Iridescence

Color is not just a flat surface anymore: new technologies and pigments allow designers to look at it in three dimensions. Iridescence—and similar effects such as metallics, pearlescence, and colors that change according to light—are finding their way into new products.

For example, the color-shifting pigment ChromaFlair was initially used as an anti-counterfeiting measure on the new twenty-dollar bills issued in 1996. (The inks of the numeral on the lower right corner of the bills’ face appear to change from black to green and back again.) Since then similar sophisticated iridescent pigments have shown up in everything from makeup to cell-phone covers to automobiles.

SpectraFlair—the newest generation of light-interference pigments—splits light into many different colors and creates a dramatic iridescent effect, according to Sommers Plastics vice president Fred Schecter. “This occurs when light hits an ultrathin multilayer interference flake that is opaque and reflects the light back to the eye just like a mirror.” Light is refracted differently by the different layers of the flake, which creates the shift in color. “Just imagine multiple bright rainbows moving over a surface.”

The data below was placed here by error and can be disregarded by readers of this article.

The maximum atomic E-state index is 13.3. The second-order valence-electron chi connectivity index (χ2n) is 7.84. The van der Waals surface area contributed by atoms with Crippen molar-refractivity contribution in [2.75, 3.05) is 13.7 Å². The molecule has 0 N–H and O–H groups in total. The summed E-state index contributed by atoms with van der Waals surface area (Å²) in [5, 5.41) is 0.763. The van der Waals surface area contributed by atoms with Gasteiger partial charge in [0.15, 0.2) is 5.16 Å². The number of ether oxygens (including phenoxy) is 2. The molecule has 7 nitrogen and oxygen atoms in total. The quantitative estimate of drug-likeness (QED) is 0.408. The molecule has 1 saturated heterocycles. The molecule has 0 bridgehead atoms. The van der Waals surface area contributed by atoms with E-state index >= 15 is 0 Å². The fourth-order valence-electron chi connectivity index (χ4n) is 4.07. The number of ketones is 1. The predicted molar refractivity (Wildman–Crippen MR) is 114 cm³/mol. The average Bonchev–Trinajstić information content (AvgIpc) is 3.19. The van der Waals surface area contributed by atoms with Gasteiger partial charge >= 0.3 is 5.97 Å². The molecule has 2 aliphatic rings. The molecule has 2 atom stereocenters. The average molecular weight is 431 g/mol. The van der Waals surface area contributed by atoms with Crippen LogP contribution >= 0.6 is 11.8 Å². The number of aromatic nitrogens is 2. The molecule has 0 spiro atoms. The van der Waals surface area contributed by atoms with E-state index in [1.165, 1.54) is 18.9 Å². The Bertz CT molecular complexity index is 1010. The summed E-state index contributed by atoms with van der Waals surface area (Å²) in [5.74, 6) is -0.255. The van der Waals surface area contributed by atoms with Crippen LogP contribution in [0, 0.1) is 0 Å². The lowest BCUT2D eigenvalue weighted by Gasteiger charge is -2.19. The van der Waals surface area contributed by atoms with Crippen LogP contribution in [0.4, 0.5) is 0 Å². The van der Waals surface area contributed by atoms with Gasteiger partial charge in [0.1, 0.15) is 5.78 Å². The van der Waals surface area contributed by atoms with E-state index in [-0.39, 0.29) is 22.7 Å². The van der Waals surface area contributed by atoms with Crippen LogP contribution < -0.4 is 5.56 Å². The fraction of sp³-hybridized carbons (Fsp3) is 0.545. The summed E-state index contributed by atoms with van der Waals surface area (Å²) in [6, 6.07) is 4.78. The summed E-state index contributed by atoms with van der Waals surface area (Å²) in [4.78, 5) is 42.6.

With Carnegie’s translucent textile Vision in the Xorel line and the 12 technocolors that have been added to its classic Strie palette, these effects occur naturally. Xorel is made of polyethylene and is environmentally sound, containing no nasty chemicals like PVC and chlorine, and no harmful dyes. “Its iridescence is an inherent property of the extrusion process, and its beauty as a woven product comes from the fiber’s technical look. Its sparkle is dependent on the way it is lit, but it often brings walls or furniture to life,” explains Cliff Goldman, president of Carnegie.

The products shown here are just some of the applications designers have found for this important trend. Expect dynamic color to become a pervasive part of your environment.

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